In case you didn’t know the Fifa Women’s World Cup is currently taking place on the other side of the world, in Australia and New Zealand. And if you didn’t know, where have you been hiding?! With 32 countries taking part, this is a fantastic opportunity for women’s football to take centre stage. Excitement is building as obviously England are playing (COME ON!) Also world class teams like the USA, Germany and Sweden to name but a few.
Now, I’ll admit that my small person isn’t massively football obsessed. Rather frustratingly she’s very much on the fence when it comes to sport, frustrating because she is good at most things she turns her hand to – unlike her mother, who wears the clumsy crown apparently. However, we feel sport is important and want her to see lots of women’s sport being played, so the matches have been on TV every day. We were lucky enough to take her to the women’s FA Cup final in 2022 and the recent TikTok rugby six nations. Both with family friendly atmospheres, nail biting action and showcasing incredible talent. But watching this current World Cup, what can I hope that she might take away from it?
A recent post on LinkedIn caught my interest. It was titled, ‘All change. Is it time to review women’s sports kit?’ Reading as a woman who has felt very uncomfortable at times in her sports attire (see below for my rant on skorts) this hit a nerve. I’ve been seeing more on this conversation over the past few years which is great, but on the flipside, it’s crazy that it’s 2022 and this is even a discussion at all. From whether or not elite hockey players should have to wear the dreaded skort, to Wimbledon and England football players having to conform to the all-white kit, (the thought of wearing white and getting your period just raises anxiety levels) So could a simple thing like what you have to wear, stop a girl from even taking part in sport the first place?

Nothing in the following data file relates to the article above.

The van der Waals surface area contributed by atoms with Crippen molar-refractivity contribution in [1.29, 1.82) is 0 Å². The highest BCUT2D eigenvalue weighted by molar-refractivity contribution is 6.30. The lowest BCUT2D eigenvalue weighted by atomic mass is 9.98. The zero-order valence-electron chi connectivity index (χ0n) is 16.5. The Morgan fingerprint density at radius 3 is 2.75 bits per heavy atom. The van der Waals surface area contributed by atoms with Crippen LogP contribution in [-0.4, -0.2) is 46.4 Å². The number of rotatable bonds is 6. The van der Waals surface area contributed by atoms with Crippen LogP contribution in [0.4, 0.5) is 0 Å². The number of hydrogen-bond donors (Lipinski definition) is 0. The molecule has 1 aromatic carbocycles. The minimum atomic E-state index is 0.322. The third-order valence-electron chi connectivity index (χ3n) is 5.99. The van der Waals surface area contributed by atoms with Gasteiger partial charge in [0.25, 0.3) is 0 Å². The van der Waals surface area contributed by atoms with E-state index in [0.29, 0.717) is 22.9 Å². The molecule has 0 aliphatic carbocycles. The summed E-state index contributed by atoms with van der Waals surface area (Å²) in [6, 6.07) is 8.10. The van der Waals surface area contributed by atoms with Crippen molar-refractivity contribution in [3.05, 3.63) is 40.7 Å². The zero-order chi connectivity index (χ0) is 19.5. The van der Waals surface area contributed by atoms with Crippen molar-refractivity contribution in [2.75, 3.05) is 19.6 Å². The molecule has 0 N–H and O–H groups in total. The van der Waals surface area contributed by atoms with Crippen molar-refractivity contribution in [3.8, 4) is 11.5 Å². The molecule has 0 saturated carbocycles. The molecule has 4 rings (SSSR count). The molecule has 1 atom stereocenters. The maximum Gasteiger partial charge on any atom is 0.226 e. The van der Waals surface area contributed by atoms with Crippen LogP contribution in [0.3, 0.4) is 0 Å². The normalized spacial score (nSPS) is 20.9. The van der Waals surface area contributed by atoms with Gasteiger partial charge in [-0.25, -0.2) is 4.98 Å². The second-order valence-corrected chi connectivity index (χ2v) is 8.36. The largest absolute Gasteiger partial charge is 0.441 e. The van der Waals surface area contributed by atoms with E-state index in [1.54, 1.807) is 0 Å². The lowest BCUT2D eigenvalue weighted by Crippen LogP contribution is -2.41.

Hot off the back of the Rio Olympics and Hockey is still basking in the limelight. The nineteen ladies chosen to represent Great Britain hit a nerve with the UK public, finding themselves the heroines of an unbelievable fairy-tale that had the nation hooked. The Gold medal final was watched by nine million people, nine million, that’s an amazing amount for a sport that has taken a bit of a back seat until now. After we won Bronze at the London Olympics, hockey funding went up, and the participation of women in sport went up by 25%. We can only wait and see what the Rio effect will be, but I think it’s safe to say that as far as hockey is concerned, it will be a positive one. Those nineteen women had a shared goal (aside from winning Gold that is) and that was that they wanted to, ‘inspire the next generation‘. My club, Old Cranleighans started it’s junior section (Colts) nearly five years ago with just fifty children. They now count nearly three hundred mini-players. I caught up our Ladies Club Captain Helen Hawes, who helps coach the Colts, to find out more about it.
My love for team sport started about eight years ago. I played various sports at school and thoroughly enjoyed them all, but went through a rather lazy period in my teens, and gave up everything bar lifting a drink or cigarette to my mouth. Luckily when I hit my mid-twenties, my rather rotund frame got me realising that I needed to get fit and I started running. When I then got together with my husband, I knew he played hockey but thought very little of it, other than it frustrated me that it seemed to take up his entire Saturday and involved a lot of beer afterwards. This didn’t fit in with my new couples plan of, ‘spend Saturday’s lazing around, reading newspapers, lunching, planning our future, etc’. I found myself a ‘Sports Widow’ and spent most Saturdays bored and alone. So, a decision was made, I decided to start playing a team sport and given there are two popular clubs near where we live, I chose hockey. It was time to dust off my old wooden stick.
Tomorrow is the big day, it’s Royal Parks half marathon time. I wont beat around the bush, I’m cacking it slightly as my training hasn’t gone quite to plan. Okay let me re-phrase that, it hasn’t gone to plan at all!! It started off so well and positively, that back in July I easily hit the eight mile mark, yay go me! I was feeling pretty smug I have to tell you, half/smarf marathon, easy peasy I was thinking. All I needed to do was sustain the eight miles and push a bit more over September then I’d be there, but a family holiday with much cheese, bread and more wine that you could shake a big wine stick at got in the way and well, my body just gave up! It’s quite frankly been a struggle even hitting five miles since that holiday (I blame France!) and my knees are all but knackered, but tomorrow sees me attempting 13.1 miles, taking in the lovely sights of London town.
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